Jaguar has been shaking things up since being sold to India’s Tata a few years back. The 2017 model-year brings the debut of the F-Pace, the British marque’s first sport-utility vehicle. And it won’t be the last, though the Jaguar I-Pace will push a very different boundary.
Making its official debut at the Los Angeles Auto Show this week, the Jaguar concept is a thinly disguised version of its first battery-electric vehicle, a long-range, high-performance SUV set to reach showrooms in late 2018.
The British marque isn’t simply stuffing batteries and electric motors into an existing platform, however. The Jaguar I-Pace Concept reveals a distinctive, cab-forward design meant to maximize the benefits of battery propulsion. That means neck-snapping acceleration as well as “class-above” passenger and cargo space.
“Electrification gives us the opportunity to tear up the rulebook,” said Ian Callum, Jaguar’s design director, during a media background briefing ahead of the official I-Pace debut at the L.A. Auto Show. “It allows us freedom of design like never before.
While it picks up on some of the brand’s familiar design cues, such as its rectangular grille, you won’t confuse the I-Pace Concept for any other Jaguar on the market, whether the F-Type sports car or the F-Pace SUV.
The design eschews the marque’s traditional, long hood – or bonnet, as the British prefer – in favor of a cab-forward shape that is more in line with some exotics. That makes sense, explains Callum, because there’s no engine up front, nor a transmission to create a hump down the center of the vehicle. Instead, Jaguar designers and engineers were able to free up space for five long-legged adults and 17.7 cubic feet of cargo space with the rear seats up.
While the concept has the height and width of a crossover-utility vehicle, its slippery design delivers an almost sports car level of aerodynamics, with a drag coefficient of 0.29. That helps improve both the range and performance of the I-Pace.
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Like the Tesla Model X and some of the other battery-electric vehicles now coming to market, Jaguar opted for a skateboard-like platform, with the batteries mounted in the load flood and becoming a structural part of the I-Pace. There are two electric drive units, or EDUs, one for each axle. Together, they punch out a solid 400 horsepower and a full 516 pound-feet of torque. To put that into perspective, that’s in line with what the F-Type SVR model delivers.
“The bottom line is this SUV will be fast,” said Vehicle Line Director Ian Hoban, launching from 0 to 60 in barely four seconds.
The propulsion system’s through-the-road all-wheel-drive layout will allow for torque to shift front or back, as needed, depending upon road conditions and driver demand.
The two EDUs will draw power from a 90 kilowatt-hour battery system – the same as a Tesla Model X P90d. It’s made up of 36 lithium-ion modules that are liquid-cooled to both ensure battery life and minimize charging times.
With a so-called Level 3 400-volt DC charger, the package would be able to get an 80% “refill” in as little as 30 minutes, and Jaguar has reserved the capability of connecting to the even more advanced Level 4 systems now under development. They could bring recharging speeds not much longer than it takes to fill up a gas tank.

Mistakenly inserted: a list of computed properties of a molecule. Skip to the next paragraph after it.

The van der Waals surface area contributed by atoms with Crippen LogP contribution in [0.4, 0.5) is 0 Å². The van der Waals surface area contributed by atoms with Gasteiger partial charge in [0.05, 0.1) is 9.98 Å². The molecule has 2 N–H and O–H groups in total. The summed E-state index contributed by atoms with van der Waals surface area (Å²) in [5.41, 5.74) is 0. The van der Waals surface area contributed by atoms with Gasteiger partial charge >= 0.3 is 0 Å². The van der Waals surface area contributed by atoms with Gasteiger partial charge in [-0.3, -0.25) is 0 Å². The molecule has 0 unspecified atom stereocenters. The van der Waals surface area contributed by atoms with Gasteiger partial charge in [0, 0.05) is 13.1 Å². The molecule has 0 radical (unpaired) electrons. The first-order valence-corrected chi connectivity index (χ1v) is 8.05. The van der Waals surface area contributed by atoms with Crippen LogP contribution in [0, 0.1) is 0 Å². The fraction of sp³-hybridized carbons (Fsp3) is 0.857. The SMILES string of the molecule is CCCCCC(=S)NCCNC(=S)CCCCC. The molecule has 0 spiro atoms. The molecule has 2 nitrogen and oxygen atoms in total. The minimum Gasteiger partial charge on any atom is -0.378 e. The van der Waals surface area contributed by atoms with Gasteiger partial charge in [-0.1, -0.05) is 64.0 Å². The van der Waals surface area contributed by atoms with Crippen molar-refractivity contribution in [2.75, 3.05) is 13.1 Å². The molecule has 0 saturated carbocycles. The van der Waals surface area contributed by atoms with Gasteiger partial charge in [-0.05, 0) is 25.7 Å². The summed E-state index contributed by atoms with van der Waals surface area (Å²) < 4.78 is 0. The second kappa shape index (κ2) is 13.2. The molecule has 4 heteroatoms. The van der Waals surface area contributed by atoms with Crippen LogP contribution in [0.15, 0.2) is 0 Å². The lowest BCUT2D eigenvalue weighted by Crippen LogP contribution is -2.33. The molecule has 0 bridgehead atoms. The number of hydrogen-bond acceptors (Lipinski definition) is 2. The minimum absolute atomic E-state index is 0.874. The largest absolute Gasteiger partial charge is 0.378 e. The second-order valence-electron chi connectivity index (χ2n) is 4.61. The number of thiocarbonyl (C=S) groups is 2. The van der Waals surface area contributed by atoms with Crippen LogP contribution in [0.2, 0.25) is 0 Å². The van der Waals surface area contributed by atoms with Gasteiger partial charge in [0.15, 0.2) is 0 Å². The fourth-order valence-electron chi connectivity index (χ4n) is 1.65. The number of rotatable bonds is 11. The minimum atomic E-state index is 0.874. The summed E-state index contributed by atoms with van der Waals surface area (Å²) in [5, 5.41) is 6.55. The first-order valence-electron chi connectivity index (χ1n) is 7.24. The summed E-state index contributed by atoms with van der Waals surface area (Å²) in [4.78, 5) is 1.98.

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With a full charge, Jaguar expects a minimum 220 mile range using U.S. EPA testing procedures, and a third more by the European standards. That number could go up as work continues on the final production version of the I-Pace.
Unlike Tesla, Jaguar will offer only one battery pack at launch, though Wolfgang Ziebart, who manages the propulsion system development program, said optional packs might be offered in the future. He also noted that with lithium batteries improving their energy density – the amount of power they can store in a given mass – by 7% a year, Jaguar could boost range substantially over the coming years. The alternative would be a smaller, lighter pack.
Jaguar is holding back a number of details – including the supplier providing the battery pack, as well as its price target. But Holban said Jaguar is well aware of the growing competition in the battery-car space. Rival Audi has its own performance SUV coming about the same time the production I-Pace will reach showrooms. And Porsche is bringing out its Mission E sports car about the same time. Other up-market makers entering the segment including Mercedes-Benz, BMW and even Aston Martin.
Electric vehicles have been slow to gain traction in the global market, but a forecast by IHS Automotive suggests that more than 3 million a year will be sold by 2023. And component supplier BorgWarner last week forecast the number could actually go twice as high – even if the new Trump Administration decides to eliminate the 54.5 mpg U.S. mileage target and the country’s $7,500 EV tax credit.
“Our view is that electric cars are here to stay,” said design chief Callum. If anything, he and other Jaguar officials noted, European and Chinese regulators are set to boost rules that would encourage faster electrification in a bid to curb air pollution and global warming.
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Jaguar plans to show a production version of the I-Pace “later next year,” said Callum, while the production model “will be on the road in the second half of 2018.”